Boris Johnson asked to quit by his ministers at 10 Downing Street: Reports

With more than 30 government resignations and many lawmakers in his Conservative Party in open revolt, some senior ministers were in Downing Street to tell the prime minister he needed to go, a source said. At least one was there to back him if he decided to fight on, another source said.

Despite the clamour for him to resign, Johnson said he had a mandate from the 2019 national election, which he won with a large majority, to plough on.

“I am not going to step down and the last thing this country needs, frankly, is an election,” he told a parliamentary committee, refusing to answer whether he would try to stay in the job even if he lost a confidence vote from his own lawmakers.

The dramatic resignations on Tuesday evening of his health and finance ministers triggered a growing swell of other ministerial departures, while many Conservative lawmakers openly said they wanted him gone, questioning his fitness to govern and his integrity.

At parliamentary questions on Wednesday some Conservatives struggled not to laugh when others poked fun at him and he took a pummelling from a committee of senior politicians over his past behaviour, his motivation and some of the scandals that have come to define much of his tenure.

The ebullient Johnson came to power nearly three years ago, promising to deliver Britain’s exit from the European Union and rescue it from the bitter wrangling that followed the 2016 Brexit referendum.

Some Conservatives enthusiastically backed him while others were happy to support him despite reservations about the former journalist and London mayor because he was able to appeal to parts of the electorate that usually rejected their party.

That was borne out in the December 2019 election. But his administration’s combative and often chaotic approach to governing and a series of scandals have exhausted the goodwill of many of his lawmakers while opinion polls show he is no longer popular with the public at large.

Despite even one-time supporters saying the current crisis could only end with his resignation, Johnson vowed to fight on and his spokesperson said he was confident of winning another confidence motion, having only narrowly triumphed in a previous one last month.

“The job of a prime minister in difficult circumstances when you’ve been handed a colossal mandate is to keep going,” Johnson told parliament. “And that’s what I’m going to do.”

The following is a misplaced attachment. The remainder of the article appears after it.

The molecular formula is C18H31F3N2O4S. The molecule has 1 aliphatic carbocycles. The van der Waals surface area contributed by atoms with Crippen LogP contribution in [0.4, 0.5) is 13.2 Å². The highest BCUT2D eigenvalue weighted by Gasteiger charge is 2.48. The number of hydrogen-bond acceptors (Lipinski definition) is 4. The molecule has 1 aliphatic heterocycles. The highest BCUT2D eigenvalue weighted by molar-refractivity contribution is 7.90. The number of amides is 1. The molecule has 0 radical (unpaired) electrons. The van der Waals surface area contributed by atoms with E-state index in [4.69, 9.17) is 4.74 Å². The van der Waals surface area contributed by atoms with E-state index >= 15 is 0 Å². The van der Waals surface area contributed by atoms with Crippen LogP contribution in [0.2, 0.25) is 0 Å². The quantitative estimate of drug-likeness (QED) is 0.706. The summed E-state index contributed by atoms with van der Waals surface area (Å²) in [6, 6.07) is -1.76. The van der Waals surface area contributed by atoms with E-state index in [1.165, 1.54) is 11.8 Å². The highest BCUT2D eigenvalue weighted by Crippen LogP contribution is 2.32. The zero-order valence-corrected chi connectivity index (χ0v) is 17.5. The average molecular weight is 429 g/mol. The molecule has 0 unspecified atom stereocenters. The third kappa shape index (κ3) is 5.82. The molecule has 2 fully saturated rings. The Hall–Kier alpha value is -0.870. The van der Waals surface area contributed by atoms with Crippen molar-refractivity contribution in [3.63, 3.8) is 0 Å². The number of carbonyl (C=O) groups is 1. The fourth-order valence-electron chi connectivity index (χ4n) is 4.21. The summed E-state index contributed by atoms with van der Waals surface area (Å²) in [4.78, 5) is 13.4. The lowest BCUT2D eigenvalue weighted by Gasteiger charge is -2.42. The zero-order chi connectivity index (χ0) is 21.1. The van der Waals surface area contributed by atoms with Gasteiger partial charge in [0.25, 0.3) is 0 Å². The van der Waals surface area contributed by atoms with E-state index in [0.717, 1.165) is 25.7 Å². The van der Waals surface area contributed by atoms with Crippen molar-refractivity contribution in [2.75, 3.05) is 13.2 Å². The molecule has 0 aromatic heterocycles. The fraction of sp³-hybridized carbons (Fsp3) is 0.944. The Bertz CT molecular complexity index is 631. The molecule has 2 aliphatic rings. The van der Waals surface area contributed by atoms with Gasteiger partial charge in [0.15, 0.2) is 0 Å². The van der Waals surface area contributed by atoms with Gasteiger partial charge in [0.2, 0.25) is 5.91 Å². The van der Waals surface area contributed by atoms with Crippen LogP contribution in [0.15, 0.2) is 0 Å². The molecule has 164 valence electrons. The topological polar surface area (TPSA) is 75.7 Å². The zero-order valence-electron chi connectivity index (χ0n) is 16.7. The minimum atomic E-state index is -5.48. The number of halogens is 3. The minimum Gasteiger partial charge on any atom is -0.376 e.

Johnson might take some relief from the 1922 Committee that sets the rules for Conservative leadership confidence votes. It decided to hold an election to its executive before changing the rules to allow a second confidence vote on his leadership.

He has tried to reassert his authority by quickly appointing Nadhim Zahawi – a rising Conservative star widely praised for the successful rollout of COVID-19 vaccines – as finance minister. But Zahawi was in the group of ministers in Downing Street who were to tell him to go.


Earlier in parliament, senior ministers struggled to contain their laughter as the opposition Labour leader poked fun at his cabinet for being in the “charge of the lightweight brigade”.

“At some point, we have to conclude that enough is enough. I believe that point is now,” said Sajid Javid, in his resignation speech as health minister, with Johnson listening stony-faced.

His leadership has been mired in scandals over the last few months. He was fined by police for breaking COVID-19 lockdown laws, while a damning report laid bare breaches of those rules by Downing Street officials, and a committee is investigating whether he then lied to parliament about it.

There have also been policy U-turns, an ill-fated defence of a lawmaker who broke lobbying rules, and criticism he has not done enough to tackle inflation, with many Britons struggling to cope with rising fuel and food prices.

The latest scandal saw Johnson apologising for appointing a lawmaker to a role involved in party welfare and discipline, even after being briefed that the politician had been the subject of complaints about sexual misconduct.

With Johnson vowing to cling on, and with no immediate way of forcing him from office, one Conservative lawmaker likened it to the attempts of former President Donald Trump to overturn the 2020 U.S. election result.

“We could end up in a Trumpian standoff,” the lawmaker said. “This could end up causing enormous embarrassment and damage to the party.”

This story has been published from a wire agency feed without modifications to the text. Only the headline has been changed.

Subscribe to Mint Newsletters

* Enter a valid email

* Thank you for subscribing to our newsletter.

For all the latest Sports News Click Here 

Read original article here

Denial of responsibility! Technocharger is an automatic aggregator around the global media. All the content are available free on Internet. We have just arranged it in one platform for educational purpose only. In each content, the hyperlink to the primary source is specified. All trademarks belong to their rightful owners, all materials to their authors. If you are the owner of the content and do not want us to publish your materials on our website, please contact us by email – [email protected]. The content will be deleted within 24 hours.

Comments are closed.